Negotiating contracts can be a daunting task for business owners, but it doesn’t have to be. Yes, most contracts are page upon page of specific and complex legalese, definitions, conditions, and so on. But before navigating through this difficult terrain, the entire process can be simplified just by knowing what you want out of the contract and what it means for you and your business. This week, our Partner Paul Skeith is sharing some tips on how you can effectively negotiate business contracts, acquired during his many years practicing business law.
Know What You Want and How the Contract Can Help You Get it
First, it’s important to understand what you want the contract to do for you. What are your goals? What are your priorities? Once you know what you want, you can negotiate from a standpoint of confidence. I would suggest writing these down – trying to negotiate a contract on the fly, without knowing what you really want, is a recipe for disaster and a waste of your time.
What Does the Other Side Want from This Contract?
Just as you have goals and priorities, so does the other party or parties in the contract. Negotiating in bad faith or starting a partnership with the goal of putting one over on your partner is not only objectionable from a moral standpoint, but again lays the foundation for failure from the outset. Once you know what the other party wants, you can start finding common ground.
Know your facts, figures, and dollar amounts and have an idea what you’re willing to compromise on and what you’re not. In general, focus on the business or money-making opportunity offered by the deal and then rank your other priorities beneath that. After all, it’s a good bet that you’re in business as a means to make a living. It’s generally smart business to mobilize your contracts’ efforts towards that goal.
Negotiations can take time, often more time than you may have initially expected. It is important to stay focused on your goals and let the negotiation dance play out. Some contracts might be boilerplate and relatively straightforward, while others can be littered with conditions, jargon, and “if-thens” that sometimes go on for dozens, if not hundreds, of pages, depending on the situation. Contracts this complicated require extended periods of research by both sides to ensure that all the i’s are dotted and t’s are crossed to the satisfaction of all.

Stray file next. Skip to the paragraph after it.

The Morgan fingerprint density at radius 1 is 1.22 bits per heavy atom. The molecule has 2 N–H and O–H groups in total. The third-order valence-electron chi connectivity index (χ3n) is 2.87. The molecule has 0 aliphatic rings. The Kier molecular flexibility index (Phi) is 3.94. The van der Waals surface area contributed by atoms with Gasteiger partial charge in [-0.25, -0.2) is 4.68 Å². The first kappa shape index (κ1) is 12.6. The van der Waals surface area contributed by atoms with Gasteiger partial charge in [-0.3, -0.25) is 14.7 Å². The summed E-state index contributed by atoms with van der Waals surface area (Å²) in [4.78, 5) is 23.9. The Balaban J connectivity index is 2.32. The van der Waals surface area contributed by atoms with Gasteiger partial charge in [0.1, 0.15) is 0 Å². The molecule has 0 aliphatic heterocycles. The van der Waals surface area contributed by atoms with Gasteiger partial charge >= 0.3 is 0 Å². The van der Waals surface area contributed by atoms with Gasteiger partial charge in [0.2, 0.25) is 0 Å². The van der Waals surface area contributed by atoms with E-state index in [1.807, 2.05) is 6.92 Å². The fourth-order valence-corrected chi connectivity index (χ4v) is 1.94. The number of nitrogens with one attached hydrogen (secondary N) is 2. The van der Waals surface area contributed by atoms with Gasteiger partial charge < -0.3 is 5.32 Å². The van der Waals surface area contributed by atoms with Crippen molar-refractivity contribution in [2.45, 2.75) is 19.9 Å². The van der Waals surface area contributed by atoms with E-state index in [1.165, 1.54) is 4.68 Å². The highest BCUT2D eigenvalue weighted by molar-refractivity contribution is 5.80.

Lock In That First Draft
Whenever possible, I always suggest to my clients that they draft the first version of the agreement. This is useful for a couple of reasons. First, this allows both sides to lay their cards down on the table, so to speak. Everyone now has a document to refer to in order to see what the other side is hoping to accomplish. This also allows you to set the tone for negotiations. Now that the other party knows what you want, you can work on steering subsequent negotiations towards making sure you get it.
Know When to Hold ‘Em, Know When to Fold ‘Em
Finally, it’s important to be willing to walk away, if necessary. Sometimes negotiations just don’t work out. If the other party is insisting on draconian or unrealistic conditions that aren’t feasible or rational, there’s nothing wrong with thanking them for their time and declining to move forward. That’s completely okay, but it’s also surprising how often I’ve seen deals get made after someone stepped away from the table, both sides had a chance to clear their heads and think about it, and they eventually came to a fair and equitable resolution.
We hope these tips have been helpful. If you’re a business owner on the verge of negotiating a complex contract – or would just like to discuss these tips and more – Richards Rodriguez & Skeith’s business and transactional team might be able to help you! Please don’t hesitate to contact us for more information!